When Indiana University’s Bloomington Librarian Professional Council was looking for a way to give back last year, the partner organization that rose to the top of its list was Bloomington staple The Rise – Middle Way House’s transitional housing program for domestic violence survivors.
As it turns out, The Rise had a community room that offers services similar to a library – computers, books, meeting space – and was in desperate need of upgrading.
The council’s mission became obvious.
“Once we heard they had a library space, we knew this was the project we needed to do,” said Kristin Leaman, bicentennial archivist for IU Archives and former chair of the council. “After speaking with staff and tenants about their needs, we aimed at creating a friendly space that families could utilize and feel comfortable in. We wanted to create a warm and welcoming space that will ease their transition a little bit.”
The council’s first step was to host a book drive to collect children’s, young adult and adult books. The council, which is made up of professionals within IU’s library system, ended up with about 20 boxes of books. Being librarians, the council members spent a day cataloging and organizing the books in the newly revamped space.
Next, the council turned to the community via an Amazon wish list to ask for furniture and other items such as coloring books, movies and children’s toys to fill the space.
“Community support has been amazing,” Leaman said. “We’ve also had the full support of our dean, who is very excited about this project. So once we got the ball rolling and started coordinating everything, it all started falling into place.”
Photos by Eric Rudd, Indiana University
Debra Morrow, executive director of Middle Way House, said she is amazed and grateful at the Bloomington Librarian Professional Council’s dedication to creating a space that is uplifting, useful and beneficial to residents.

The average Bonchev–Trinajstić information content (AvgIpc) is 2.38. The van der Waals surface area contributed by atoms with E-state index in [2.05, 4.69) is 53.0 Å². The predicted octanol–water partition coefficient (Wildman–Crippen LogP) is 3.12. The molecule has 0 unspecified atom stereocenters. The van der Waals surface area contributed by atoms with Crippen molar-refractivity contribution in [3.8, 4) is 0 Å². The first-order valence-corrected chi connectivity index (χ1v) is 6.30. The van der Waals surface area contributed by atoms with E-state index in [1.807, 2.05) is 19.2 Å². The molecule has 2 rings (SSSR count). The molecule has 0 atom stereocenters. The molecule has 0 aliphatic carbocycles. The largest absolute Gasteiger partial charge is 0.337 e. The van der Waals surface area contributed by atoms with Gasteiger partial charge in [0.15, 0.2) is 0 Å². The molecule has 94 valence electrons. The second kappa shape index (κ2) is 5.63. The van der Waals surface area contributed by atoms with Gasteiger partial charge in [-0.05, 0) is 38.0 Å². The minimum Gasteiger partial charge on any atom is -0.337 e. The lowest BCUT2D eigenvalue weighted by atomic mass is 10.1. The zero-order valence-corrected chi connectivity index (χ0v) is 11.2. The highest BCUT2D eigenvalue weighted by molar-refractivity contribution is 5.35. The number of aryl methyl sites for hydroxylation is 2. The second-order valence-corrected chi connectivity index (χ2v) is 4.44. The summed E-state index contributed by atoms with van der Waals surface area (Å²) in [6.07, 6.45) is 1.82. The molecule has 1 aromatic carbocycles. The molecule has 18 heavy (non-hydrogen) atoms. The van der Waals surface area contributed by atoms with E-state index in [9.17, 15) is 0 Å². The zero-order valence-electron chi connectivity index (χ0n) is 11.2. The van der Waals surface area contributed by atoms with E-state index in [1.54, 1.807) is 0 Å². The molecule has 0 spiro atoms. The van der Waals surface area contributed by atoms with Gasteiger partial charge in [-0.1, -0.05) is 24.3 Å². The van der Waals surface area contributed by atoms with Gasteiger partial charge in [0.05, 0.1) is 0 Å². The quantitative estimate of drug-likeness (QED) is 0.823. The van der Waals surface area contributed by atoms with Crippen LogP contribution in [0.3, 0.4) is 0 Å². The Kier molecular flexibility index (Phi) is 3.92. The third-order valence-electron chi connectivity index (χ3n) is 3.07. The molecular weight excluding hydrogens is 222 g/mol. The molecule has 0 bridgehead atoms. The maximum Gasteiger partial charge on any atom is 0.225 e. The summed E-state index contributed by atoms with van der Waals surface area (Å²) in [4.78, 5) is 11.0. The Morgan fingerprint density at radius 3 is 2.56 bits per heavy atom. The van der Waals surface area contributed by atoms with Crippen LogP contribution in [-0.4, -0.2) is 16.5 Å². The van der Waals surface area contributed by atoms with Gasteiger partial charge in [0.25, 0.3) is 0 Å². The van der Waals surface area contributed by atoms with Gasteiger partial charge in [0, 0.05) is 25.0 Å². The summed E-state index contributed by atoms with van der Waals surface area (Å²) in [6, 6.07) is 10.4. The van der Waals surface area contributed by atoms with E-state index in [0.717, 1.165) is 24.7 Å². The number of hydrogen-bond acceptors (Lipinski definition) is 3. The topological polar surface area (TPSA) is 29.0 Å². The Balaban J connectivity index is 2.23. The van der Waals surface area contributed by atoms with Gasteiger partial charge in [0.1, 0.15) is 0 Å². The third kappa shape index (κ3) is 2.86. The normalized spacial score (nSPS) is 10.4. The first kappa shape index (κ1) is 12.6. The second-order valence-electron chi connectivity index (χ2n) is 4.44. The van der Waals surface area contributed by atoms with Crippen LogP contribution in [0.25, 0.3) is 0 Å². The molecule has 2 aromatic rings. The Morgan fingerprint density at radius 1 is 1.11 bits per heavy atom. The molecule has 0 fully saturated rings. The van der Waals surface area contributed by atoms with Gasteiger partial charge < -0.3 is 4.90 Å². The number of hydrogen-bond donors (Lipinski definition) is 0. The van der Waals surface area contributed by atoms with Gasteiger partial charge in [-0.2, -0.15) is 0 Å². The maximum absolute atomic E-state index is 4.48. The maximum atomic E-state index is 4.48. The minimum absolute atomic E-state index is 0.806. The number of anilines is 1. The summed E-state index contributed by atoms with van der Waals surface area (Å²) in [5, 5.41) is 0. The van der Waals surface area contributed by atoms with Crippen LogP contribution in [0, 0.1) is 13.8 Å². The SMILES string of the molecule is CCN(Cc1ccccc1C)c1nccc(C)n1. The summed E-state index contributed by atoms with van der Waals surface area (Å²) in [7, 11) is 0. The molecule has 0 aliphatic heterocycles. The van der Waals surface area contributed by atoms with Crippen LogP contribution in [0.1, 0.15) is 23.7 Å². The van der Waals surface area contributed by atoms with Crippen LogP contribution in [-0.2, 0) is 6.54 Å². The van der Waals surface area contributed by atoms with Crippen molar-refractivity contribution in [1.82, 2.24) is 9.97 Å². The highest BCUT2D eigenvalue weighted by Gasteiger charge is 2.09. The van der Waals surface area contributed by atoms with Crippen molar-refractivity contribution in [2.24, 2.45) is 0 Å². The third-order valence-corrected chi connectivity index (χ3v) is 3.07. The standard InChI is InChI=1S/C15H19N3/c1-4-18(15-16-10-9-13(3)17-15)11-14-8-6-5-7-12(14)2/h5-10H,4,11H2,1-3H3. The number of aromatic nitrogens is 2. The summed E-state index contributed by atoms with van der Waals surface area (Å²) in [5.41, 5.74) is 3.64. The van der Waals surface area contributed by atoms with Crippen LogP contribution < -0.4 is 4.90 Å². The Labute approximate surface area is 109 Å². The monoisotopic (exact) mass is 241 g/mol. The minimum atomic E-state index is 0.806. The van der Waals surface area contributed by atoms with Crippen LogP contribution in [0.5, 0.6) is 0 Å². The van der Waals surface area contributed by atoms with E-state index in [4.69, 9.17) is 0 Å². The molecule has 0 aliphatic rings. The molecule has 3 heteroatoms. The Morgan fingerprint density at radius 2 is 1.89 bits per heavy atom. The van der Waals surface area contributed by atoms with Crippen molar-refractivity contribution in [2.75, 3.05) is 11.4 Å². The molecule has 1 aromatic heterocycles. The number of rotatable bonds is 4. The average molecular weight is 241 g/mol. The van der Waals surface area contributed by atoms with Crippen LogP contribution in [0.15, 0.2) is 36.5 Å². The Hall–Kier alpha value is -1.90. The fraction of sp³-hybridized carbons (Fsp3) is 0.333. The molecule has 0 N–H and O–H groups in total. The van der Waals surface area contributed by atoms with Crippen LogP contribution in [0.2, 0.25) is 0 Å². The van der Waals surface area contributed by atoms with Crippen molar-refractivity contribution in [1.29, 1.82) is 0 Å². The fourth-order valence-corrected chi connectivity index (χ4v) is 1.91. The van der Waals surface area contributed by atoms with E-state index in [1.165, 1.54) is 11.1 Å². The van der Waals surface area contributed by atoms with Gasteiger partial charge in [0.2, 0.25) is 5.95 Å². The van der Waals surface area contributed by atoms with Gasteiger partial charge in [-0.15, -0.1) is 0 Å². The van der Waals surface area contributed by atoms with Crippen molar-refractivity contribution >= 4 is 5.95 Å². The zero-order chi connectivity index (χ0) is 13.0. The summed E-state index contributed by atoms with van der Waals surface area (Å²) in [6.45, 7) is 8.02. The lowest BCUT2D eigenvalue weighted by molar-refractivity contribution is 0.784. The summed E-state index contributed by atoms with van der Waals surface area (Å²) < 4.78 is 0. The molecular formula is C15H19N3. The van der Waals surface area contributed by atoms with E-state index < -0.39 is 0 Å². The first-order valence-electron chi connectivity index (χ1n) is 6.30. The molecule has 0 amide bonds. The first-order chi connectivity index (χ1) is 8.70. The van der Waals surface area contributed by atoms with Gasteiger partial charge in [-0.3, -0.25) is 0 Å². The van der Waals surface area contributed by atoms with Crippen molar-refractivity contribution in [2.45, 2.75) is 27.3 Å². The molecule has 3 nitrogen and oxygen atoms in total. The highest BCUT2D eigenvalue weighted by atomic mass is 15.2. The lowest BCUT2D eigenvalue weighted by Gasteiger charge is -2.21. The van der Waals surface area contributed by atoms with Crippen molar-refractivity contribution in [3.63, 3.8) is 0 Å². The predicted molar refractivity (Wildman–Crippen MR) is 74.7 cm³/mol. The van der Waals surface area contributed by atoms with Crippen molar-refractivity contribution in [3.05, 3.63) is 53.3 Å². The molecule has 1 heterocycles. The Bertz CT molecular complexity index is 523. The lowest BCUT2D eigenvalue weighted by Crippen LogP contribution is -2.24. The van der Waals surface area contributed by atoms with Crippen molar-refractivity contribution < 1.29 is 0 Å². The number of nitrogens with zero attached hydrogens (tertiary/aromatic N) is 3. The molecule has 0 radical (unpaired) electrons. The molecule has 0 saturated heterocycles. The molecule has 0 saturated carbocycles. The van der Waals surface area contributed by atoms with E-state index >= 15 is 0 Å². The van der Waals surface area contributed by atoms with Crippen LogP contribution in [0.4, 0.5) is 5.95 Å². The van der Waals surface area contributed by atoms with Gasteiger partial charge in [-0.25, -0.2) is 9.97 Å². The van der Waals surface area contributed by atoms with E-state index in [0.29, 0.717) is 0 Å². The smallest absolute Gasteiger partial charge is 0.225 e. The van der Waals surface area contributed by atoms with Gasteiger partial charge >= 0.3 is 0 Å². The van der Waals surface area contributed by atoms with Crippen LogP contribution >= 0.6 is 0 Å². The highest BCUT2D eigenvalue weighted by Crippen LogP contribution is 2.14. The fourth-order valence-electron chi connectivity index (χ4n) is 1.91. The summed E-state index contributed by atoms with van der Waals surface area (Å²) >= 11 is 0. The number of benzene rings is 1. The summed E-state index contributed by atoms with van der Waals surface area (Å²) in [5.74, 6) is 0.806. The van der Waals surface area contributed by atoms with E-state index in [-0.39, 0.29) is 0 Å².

She said the council has gone the extra mile to make the room special.
“I was thrilled that Kristin came to meet with the residents to get their feedback on how they would like to see the space transformed,” Morrow said. “That showed me how much they really cared about the project and the families it will benefit.”
Having a community partner is crucial to an organization like Middle Way House, Morrow said. She said it takes a community to address issues surrounding domestic violence, sexual assault and human trafficking.
Looking around the finished room featuring plush stuffed animals, woodland scenes painted on the wall and ample seating, Morrow said she was excited for families to see the new space. The room is known as the Dee Gros Louis Community Room, in honor of the late wife of IU Chancellor Emeritus Ken Gros Louis.
“I can just imagine the smiling faces of the families when they see the work and love that the BLPC is putting into the Rise community room,” she said. “Our families will know that the council cares about them and that the community cares. How valuable is that?”